Boulanger et al. (2005) conducted a lakewide mass budget analysis of eight perfluorooctane surfactants, including PFOA, for Lake Ontario. Boulanger et al. (2005) cited and used a 3M Company 1999 study which analyzed the finished effluents from six wastewater treatment plants (WWTP) for three perfluorinated compounds, including PFOA. Four WWTPs were located in US cities with known sources of manufacture or industrial use of perfluorinated compounds, and two WWTPs were located in US cities with no known sources. All WWTPs had detectable concentrations of PFOA, ranging from 41.2 to 2420 ng/L. Boulanger et al. (2005) used a PFOA concentration in WWTP effluent of 549 ± 840 ng/L from this 3M Company 1999 study for the mass budget analysis. Boulanger et al. (2005) noted that there was a high degree of uncertainty associated with this concentration owing to the limited number of samples studied, and the study did not include actual WWTP effluent discharge to the Great Lakes system. The Boulanger et al. (2005) mass budget calculations showed the inflow from Lake Erie and wastewater discharges to be the major sources, whereas outflow through the St. Lawrence River was the dominant loss mechanism, indicating that there are unaccounted sources to Lake Ontario. Boulanger et al. (2005) suggested that the cleaning and care of surface-treated products by consumers and uses of perfluorooctane surfactants in industrial processes may lead to the presence of these substances in WWTP discharges. It was also suggested that discarded treated articles in landfills and the subsequent treatment of landfill leachates by municipal water treatment works may introduce significant amounts of perfluorooctane surfactants into the environment. Dinglasan-Panlilio and Mabury (2006) found that different fluorinated materials and/or products all contained free or unbound fluorinated telomer alcohols. The authors suggested that the residual fluorinated telomere alcohol contribution to the atmospheric load of fluorinated telomer alcohols is significant and may be the dominant source, given that the release of these residual fluorinated telomer alcohols may occur all along the supply chain from production through application to actual consumer use.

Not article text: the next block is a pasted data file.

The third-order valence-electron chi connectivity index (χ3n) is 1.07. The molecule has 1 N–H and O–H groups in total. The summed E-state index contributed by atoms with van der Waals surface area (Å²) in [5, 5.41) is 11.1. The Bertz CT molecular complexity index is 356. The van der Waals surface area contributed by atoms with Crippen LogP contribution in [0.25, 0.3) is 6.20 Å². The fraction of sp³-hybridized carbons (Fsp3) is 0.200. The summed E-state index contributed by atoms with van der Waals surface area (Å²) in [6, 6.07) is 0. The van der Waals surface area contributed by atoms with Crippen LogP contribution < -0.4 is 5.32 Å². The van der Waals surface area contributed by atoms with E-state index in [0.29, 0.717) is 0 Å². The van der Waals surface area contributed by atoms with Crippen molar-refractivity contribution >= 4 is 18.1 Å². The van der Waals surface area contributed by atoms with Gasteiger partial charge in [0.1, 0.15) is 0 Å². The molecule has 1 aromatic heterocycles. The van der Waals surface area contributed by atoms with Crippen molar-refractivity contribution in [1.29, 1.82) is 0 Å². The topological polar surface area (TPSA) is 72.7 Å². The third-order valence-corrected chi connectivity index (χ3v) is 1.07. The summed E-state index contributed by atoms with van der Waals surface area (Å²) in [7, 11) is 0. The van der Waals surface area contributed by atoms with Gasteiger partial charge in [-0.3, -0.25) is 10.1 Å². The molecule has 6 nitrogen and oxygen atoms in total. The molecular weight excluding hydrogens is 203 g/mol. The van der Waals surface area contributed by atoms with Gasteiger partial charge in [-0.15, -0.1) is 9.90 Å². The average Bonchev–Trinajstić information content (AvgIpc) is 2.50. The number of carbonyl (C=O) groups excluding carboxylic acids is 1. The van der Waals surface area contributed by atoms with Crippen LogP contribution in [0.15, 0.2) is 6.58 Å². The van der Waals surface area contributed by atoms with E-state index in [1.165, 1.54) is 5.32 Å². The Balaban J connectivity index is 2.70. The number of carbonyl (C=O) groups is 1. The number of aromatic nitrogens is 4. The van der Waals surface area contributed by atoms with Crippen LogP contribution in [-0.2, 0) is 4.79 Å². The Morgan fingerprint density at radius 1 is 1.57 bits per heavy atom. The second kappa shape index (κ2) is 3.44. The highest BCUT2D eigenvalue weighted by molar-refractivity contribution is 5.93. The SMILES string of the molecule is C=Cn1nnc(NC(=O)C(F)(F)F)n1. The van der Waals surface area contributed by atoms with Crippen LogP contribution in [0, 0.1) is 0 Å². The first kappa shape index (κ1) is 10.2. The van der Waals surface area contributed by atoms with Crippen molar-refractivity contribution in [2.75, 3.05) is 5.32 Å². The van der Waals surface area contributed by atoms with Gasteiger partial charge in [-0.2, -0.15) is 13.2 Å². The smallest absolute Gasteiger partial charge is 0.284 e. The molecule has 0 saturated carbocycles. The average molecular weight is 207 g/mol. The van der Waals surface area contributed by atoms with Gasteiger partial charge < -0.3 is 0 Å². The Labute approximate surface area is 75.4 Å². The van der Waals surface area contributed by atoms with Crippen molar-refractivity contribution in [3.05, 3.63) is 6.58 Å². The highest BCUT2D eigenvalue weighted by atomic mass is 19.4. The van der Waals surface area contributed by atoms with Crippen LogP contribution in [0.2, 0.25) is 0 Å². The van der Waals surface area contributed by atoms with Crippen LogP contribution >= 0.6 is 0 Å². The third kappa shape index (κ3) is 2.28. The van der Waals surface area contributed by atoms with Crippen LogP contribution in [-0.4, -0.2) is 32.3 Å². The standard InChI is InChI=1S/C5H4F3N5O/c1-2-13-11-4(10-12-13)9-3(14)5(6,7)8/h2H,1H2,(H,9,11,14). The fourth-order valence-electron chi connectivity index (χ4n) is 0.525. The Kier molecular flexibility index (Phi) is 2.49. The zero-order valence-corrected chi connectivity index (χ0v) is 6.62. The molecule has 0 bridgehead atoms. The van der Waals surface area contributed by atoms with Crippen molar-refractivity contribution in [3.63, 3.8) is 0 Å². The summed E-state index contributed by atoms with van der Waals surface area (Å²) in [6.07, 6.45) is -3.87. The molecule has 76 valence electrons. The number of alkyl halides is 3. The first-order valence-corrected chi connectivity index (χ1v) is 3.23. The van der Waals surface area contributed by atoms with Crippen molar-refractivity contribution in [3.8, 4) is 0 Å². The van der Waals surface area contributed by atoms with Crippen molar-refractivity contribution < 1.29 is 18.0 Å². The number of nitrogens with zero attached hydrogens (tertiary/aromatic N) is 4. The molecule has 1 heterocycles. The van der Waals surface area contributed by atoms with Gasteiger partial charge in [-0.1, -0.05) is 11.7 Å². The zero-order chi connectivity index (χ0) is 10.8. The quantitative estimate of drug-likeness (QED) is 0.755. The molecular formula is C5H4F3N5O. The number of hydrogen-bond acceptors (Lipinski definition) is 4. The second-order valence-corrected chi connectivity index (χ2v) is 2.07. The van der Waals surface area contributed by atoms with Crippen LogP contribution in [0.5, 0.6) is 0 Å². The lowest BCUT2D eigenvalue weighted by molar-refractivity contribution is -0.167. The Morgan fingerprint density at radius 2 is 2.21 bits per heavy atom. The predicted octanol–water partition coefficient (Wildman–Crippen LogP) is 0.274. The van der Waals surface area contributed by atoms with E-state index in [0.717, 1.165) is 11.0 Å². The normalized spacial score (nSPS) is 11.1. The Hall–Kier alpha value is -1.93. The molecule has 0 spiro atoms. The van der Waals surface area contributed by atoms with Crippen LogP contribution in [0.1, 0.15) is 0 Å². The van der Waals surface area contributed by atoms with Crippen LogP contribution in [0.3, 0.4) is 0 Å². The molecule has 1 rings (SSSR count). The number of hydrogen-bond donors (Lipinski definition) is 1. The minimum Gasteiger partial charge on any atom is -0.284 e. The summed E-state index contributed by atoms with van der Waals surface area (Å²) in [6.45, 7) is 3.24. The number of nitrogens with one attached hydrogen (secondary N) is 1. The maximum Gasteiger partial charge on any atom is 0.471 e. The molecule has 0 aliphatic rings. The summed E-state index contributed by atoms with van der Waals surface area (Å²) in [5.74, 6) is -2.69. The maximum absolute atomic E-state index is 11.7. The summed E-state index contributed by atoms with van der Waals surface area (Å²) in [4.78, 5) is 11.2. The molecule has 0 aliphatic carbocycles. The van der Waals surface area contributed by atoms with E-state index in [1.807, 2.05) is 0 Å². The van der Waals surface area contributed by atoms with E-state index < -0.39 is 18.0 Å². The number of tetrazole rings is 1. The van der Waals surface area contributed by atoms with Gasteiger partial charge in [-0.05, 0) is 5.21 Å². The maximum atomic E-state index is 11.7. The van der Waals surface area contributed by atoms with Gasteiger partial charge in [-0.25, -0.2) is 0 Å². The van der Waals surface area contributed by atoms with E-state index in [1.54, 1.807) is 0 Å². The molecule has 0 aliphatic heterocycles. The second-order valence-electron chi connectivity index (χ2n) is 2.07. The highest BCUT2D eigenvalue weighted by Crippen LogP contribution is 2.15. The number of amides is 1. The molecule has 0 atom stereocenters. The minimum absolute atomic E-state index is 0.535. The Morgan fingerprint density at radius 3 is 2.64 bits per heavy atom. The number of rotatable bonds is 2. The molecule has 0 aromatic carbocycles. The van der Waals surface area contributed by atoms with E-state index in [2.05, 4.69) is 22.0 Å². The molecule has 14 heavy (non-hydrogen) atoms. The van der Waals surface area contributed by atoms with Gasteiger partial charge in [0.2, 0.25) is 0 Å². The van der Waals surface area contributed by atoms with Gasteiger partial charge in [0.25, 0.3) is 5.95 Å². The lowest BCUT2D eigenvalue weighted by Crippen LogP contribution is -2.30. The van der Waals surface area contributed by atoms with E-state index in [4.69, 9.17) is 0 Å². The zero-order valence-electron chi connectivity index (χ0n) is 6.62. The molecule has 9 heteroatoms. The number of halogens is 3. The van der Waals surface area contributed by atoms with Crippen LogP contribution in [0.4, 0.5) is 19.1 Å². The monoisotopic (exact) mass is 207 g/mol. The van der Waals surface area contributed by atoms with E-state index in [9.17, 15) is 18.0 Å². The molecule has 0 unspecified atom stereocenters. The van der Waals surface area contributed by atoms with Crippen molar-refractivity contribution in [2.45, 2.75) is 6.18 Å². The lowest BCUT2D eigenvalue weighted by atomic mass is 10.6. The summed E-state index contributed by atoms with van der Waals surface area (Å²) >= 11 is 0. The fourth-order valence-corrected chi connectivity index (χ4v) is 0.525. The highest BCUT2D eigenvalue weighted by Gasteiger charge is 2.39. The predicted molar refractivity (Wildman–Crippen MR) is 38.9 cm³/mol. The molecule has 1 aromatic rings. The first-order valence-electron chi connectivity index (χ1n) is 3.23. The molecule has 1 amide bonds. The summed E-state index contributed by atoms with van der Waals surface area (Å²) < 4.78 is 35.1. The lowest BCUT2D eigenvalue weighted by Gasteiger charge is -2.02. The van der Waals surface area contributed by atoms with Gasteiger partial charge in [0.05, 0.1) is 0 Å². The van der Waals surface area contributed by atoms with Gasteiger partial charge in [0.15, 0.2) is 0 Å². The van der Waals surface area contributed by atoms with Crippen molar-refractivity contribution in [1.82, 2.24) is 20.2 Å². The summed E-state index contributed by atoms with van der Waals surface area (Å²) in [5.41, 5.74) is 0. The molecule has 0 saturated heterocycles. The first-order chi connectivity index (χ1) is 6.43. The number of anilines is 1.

There are some Canadian data on releases of PFOA from landfills (i.e., garbage dumps, open pit burning dumps and metal waste dump) (Ikonomou 2006). PFOA was detected in the Arctic landfill sediment at 22–1083 ng/g and in Kamloops, British Columbia landfill sediments up to 186 ng/g. PFOA was detected in landfill leachates in Waterloo, Ontario (458 ng/L), Cambridge, Ontario (1144 ng/L), Moncton, New Brunswick (88 ng/L), Halifax, Nova Scotia (2040 ng/L), Charlottetown, Prince Edward Island (642 ng/L), Toronto, Ontario (880 ng/L), Kelowna, British Columbia (146 ng/L), and Calgary, Alberta (238 ng/L). Based on the average concentration of PFOA, the annual estimated total loading in leachate is 0.1 kg (Conestoga-Rovers & Associates 2011). PFOA has been detected in landfill leachates (91.3–516 ng/L) (Kallenborn et al. 2004) in other countries that, like Canada, do not manufacture perfluorochemicals. The 6:2 FTOH, 8:2 FTOH, and 10:2 FTOH ( i.e., precursors to PFOA) have been measured in the air at two landfill sites in Ontario; concentrations were < 5000 pg/m3 (upwind) and < 25 000 pg/m3 for on-site (Ahrens et al. 2010b).